History in Ireland seems to indicate one of those turning points where we see history anew as we turn the corner and discover a new vision of our world. Ireland, nearly two thousand years ago was very primitive. Yet with the rapid acceptance of a pre-European Christianity, it transformed its cultural myths. Ireland became for many centuries, a great and significant repository of Latin scholarship during the early Middle Ages. It was before its conquering by the Latin (Western or European) Church at the latter time of the Middle Ages, a place of great civilization and faith quite different from that of the European Continent. The Christian Celts had a way of life that was less due to rational governance, economy and organization than what they based in their life on loyalty, trust and affiliation, itself grounded in a common faith merged effectively with its ancient mythology. But finally the Celts fell under the domination of the West. Their ancient ways had to die to the efficiency of organization that was necessary to win the world to a new order, to make a new more unified, rational European model from which came nearly all of what has formed our recent world, as we have known it. But this world itself is now dying! So as this old new world dies, we see in the shards of its history and the record of our common experience, Celtic possibilities are now being found as nourishment for bringing in new technologies and global reality. We see glimpses of a new world where Celtic Christian remnants may well give us a new energy for a transforming personal and global spirit.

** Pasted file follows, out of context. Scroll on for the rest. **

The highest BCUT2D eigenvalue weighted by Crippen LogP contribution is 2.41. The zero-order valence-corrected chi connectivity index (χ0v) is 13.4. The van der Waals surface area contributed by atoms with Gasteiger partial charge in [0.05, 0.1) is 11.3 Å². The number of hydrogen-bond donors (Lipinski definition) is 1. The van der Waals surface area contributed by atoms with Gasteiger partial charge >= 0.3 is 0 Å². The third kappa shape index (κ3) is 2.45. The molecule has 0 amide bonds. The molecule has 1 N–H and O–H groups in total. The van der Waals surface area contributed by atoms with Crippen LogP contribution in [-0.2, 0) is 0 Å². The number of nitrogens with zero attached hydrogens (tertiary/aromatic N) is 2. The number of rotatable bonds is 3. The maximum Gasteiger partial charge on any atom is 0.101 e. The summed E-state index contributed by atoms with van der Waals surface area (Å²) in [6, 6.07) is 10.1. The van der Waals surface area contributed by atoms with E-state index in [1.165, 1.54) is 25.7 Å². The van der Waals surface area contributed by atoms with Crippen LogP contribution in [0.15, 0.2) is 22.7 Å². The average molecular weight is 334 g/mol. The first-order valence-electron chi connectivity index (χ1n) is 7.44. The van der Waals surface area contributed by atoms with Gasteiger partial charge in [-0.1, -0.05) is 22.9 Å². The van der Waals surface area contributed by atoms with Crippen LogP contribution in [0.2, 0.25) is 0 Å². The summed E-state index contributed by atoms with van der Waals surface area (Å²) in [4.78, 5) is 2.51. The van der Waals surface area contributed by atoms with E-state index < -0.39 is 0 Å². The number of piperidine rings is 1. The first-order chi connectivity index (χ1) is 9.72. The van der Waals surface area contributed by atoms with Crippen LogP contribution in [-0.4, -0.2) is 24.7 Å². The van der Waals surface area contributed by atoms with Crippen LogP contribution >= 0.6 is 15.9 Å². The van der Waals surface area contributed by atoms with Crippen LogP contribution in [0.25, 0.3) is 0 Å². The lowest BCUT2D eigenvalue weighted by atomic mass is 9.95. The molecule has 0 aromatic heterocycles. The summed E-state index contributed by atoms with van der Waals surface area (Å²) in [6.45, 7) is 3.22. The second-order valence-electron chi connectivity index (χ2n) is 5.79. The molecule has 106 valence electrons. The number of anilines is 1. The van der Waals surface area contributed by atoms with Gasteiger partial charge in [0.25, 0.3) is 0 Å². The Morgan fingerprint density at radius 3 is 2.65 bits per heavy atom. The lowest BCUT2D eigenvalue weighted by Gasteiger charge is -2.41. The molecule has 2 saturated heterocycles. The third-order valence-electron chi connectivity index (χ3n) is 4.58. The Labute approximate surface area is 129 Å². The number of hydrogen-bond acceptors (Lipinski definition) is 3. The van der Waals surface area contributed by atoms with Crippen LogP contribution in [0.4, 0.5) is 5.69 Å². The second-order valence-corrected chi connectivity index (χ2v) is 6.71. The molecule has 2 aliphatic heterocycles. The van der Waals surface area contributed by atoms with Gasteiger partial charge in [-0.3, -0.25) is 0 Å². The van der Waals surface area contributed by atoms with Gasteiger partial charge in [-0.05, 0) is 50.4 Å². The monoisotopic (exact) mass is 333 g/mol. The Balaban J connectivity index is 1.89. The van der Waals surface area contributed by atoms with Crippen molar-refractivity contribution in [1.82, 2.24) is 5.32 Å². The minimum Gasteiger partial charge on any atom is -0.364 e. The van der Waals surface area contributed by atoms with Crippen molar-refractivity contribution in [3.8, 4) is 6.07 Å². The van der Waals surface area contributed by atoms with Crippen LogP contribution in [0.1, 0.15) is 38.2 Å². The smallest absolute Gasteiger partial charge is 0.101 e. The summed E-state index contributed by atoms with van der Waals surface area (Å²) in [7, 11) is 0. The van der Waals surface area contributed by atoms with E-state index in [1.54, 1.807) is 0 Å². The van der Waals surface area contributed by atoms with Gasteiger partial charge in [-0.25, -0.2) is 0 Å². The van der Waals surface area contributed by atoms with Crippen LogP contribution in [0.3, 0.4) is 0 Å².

The need for connection among a vast and growing human population, the need for survival skills that will enhance and not cause the decay of our earth, the cry for a great unity that celebrates a diversity of life experience and cross fertilizing cultures and the promise of profound and deeply satisfying mental, emotional and spiritual bonding across all borders and barriers, calls for a recollection and transformation out of a past that can nourish us. We are perhaps in this transformation, new little creatures, whose pathway takes us near old kingdoms fallen at our feet and whose treasures are there for the picking from their broken vessels. The Kingdom of God is near at hand in the treasures of our many and varied for-bearers.
More later. . .